Recently, I was excited to hear of progress in targeting a specific mutant form of KRAS, which is a protein encoded by a RAS gene involved in many lung cancers and some pancreatic and colorectal cancers. The new study, carried out by a pharmaceutical research team in mouse models of human cancer, is the first to show that it is possible to shrink a tumor in a living creature by directly inhibiting mutant KRAS protein .
Tags: ARS-1620, cancer, colorectal cancer, GTD, GTP, KRAS, lung cancer, non-small cell lung cancer, pancreatic cancer, precision oncology, RAS, small molecules, targeted cancer therapy, The Ras Initiative
Early detection usually offers the best chance to beat cancer. Unfortunately, many tumors aren’t caught until they’ve grown relatively large and spread to other parts of the body. That’s why researchers have worked so tirelessly to develop new and more effective ways of screening for cancer as early as possible. One innovative approach, called “liquid biopsy,” screens for specific molecules that tumors release into the bloodstream.
Recently, an NIH-funded research team reported some encouraging results using a “universal” liquid biopsy called CancerSEEK . By analyzing samples of a person’s blood for eight proteins and segments of 16 genes, CancerSEEK was able to detect most cases of eight different kinds of cancer, including some highly lethal forms—such as pancreatic, ovarian, and liver—that currently lack screening tests.
In a study of 1,005 people known to have one of eight early-stage tumor types, CancerSEEK detected the cancer in blood about 70 percent of the time, which is among the best performances to date for a blood test. Importantly, when CancerSEEK was performed on 812 healthy people without cancer, the test rarely delivered a false-positive result. The test can also be run relatively cheaply, at an estimated cost of less than $500.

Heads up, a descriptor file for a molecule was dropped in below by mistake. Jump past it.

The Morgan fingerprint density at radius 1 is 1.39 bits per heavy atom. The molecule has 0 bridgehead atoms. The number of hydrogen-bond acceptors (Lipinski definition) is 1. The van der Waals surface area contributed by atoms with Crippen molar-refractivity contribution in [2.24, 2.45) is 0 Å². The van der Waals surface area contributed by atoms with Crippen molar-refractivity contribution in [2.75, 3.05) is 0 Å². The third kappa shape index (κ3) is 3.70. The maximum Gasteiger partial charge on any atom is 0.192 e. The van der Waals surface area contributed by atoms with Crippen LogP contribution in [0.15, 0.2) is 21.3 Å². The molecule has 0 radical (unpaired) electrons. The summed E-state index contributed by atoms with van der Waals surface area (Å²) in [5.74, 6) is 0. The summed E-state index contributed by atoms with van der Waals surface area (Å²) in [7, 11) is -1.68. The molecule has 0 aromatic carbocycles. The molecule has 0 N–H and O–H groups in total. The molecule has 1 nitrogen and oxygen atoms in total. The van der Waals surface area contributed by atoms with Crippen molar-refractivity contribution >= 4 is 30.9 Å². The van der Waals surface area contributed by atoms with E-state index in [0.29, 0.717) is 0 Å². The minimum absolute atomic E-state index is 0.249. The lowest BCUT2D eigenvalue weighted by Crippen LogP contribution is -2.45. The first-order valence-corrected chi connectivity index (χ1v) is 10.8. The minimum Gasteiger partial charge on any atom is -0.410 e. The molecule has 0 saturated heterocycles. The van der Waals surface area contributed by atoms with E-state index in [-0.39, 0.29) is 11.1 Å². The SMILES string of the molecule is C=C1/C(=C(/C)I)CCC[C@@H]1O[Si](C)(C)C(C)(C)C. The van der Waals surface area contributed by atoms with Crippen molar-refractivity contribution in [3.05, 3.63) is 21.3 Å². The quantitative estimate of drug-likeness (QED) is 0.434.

Tags: blood test, breast cancer, cancer, cancer blood test, cancer detection, cancer diagnostics, CancerSEEK, clinical study, colorectal cancer, early detection, esophageal cancer, liquid biopsy, liver cancer, lung cancer, machine learning, ovarian cancer, pancreatic cancer, stomach cancer, universal liquid biopsy
I want to wish everyone a Happy New Year! Hope your 2018 is off to a great start.
Over the holidays, the journal Science published its annual, end-of-the-year list of research breakthroughs, from anthropology to zoology. I always look forward to seeing the list and reflecting on some of the stunning advances reported in the past 12 months. Last year was no exception. Science’s 2017 Breakthrough of the Year, as chosen by its editors, was in the field of astrophysics. Scientists were able to witness the effects of the collision of two neutron stars—large stars with collapsed inner cores—smacking into each other 130 million light years away. How cool is that!
Numbered prominently among the nine other breakthroughs were five from biomedicine: gene therapy, gene editing, cancer immunotherapy, cryo-EM, and biology preprints. All involved varying degrees of NIH support, and all drew great interest from readers. In fact, three of the top four vote-getters in the “People’s Choice” category came from biomedicine. That includes the People’s 2017 Breakthrough of the Year: gene therapy success. And so, in what has become a Director’s Blog tradition, I’ll kick off our new year of posts by taking a closer look at these biomedical breakthroughs—starting with the little girl in the collage above, and moving clockwise around the images:
Tags: 2017 Nobel Prize in Chemistry, ALL, axicabtagene ciloleucel, B-cell acute lymphoblastic leukemia, cancer, cancer immunotherapy, car t-cell therapy, CRISPR/Cas9, cryo-electron microscopy, cryo-EM, gene editing, gene therapy, Huntington's disease, immunotherapy, inherited retinal degenerations, Kymriah, mismatch repair, nusineren, pembrolizumab, preprints, RNA editing, Science’s 2017 Breakthrough of the Year, sickle cell disease, spinraza, tisagenlecleucel, wearable devices, Yescarta